Renton Councilmember Don Persson said this week, “To be very blunt about it, for the amount of money that we’ve put into Sound Transit, and have been for 20 years, we haven’t gotten value.”
Mr. Persson couldn’t have said it better. As the Seattle Times points out, residents of Renton are “paying about $23 million in Sound Transit taxes a year and have little to show for it after two decades.” Via the Times:
“Only two ST Express bus routes pass through the city, while commuter rail is reachable in neighboring Tukwila.”
Renton isn’t the only city pumping millions into Sound Transit with little return — and the transit agency’s latest scam, ST3, isn’t going to change its Seattle-first approach. The Times:
“The full Eastside BRT corridor, stretching from Lynnwood to Burien using I-405 and Highway 518, could require $2.3 billion. Sound Transit in March proposed spending $341 million.
“A letter from six Eastside cities recommends the bigger version, plus feeder buses linking neighborhoods to I-405 stations, to provide ‘the equivalent of light rail on rubber tires.’ Freeway buses would use the new express toll lanes north of Bellevue, to be extended south of Bellevue using new state gas taxes.”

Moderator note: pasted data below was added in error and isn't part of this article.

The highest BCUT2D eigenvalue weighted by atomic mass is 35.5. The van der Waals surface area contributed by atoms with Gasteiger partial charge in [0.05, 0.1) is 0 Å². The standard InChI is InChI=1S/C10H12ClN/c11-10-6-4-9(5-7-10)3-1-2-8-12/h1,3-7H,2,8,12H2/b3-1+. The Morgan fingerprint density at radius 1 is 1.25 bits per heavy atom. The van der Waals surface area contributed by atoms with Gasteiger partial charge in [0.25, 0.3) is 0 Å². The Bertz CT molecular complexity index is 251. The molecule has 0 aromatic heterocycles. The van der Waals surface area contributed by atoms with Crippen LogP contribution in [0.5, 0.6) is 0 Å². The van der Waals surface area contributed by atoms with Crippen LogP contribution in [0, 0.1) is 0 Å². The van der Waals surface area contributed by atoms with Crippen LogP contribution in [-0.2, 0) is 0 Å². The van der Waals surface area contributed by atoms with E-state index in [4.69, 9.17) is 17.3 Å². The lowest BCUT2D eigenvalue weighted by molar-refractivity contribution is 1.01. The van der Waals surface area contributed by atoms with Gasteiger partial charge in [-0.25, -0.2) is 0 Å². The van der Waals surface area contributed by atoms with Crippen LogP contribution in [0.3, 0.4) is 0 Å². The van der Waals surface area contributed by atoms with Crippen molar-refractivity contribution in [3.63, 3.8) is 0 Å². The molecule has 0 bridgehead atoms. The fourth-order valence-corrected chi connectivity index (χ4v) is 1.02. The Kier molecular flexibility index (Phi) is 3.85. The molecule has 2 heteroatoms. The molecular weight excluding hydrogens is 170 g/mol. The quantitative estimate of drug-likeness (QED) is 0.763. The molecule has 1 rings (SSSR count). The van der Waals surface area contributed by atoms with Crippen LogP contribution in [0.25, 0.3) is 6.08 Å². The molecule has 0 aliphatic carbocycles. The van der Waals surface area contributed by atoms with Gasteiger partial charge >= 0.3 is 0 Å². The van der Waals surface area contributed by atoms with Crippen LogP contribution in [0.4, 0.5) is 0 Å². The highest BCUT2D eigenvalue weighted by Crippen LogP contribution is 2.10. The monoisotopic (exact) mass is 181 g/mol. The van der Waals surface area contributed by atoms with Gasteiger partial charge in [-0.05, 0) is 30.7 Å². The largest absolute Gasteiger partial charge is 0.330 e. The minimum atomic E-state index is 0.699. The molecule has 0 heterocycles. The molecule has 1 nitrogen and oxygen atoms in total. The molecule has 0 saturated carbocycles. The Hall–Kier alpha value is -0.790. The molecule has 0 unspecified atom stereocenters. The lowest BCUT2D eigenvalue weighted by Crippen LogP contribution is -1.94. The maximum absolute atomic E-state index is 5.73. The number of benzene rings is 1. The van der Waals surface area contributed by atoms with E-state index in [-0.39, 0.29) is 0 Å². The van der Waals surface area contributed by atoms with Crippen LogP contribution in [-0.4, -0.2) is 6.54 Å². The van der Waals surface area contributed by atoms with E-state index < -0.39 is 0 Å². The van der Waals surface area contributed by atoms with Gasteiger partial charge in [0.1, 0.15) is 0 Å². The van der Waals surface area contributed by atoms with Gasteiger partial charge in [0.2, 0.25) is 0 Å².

In other words, the Eastside needs more Bus Rapid Transit (BRT) to better serve its growing population — but Sound Transit is only willing to use ST3 to promote its light rail obsession, not actually to solve congestion problems. The reality is that Sound Transit — and its ST3 “revisions” — are apparently deaf to Eastside concerns.
The only real “revisions” involve promising to speed up building light rail routes by adding another $4 billion in debt to an already obscenely expensive $50-billion-dollar package, and extending light rail even further to the north and to the south. For these empty promises, thre average household will pay $400 a year in taxes.
Perhaps the most frustrating aspect is that BRT on 405 could be done for far less money, serve far more people, far quicker. Of course, that wouldn’t help out the hipsters in Seattle, so Sound Transit officials aren’t interested.
“Freeway buses would use the new express toll lanes north of Bellevue, to be extended south of Bellevue using new state gas taxes.”
How about a KingSno gas tax to fund buses between King and Snohomish county? State gas taxes are supposed to be spent on roadways, let’s try that for a change.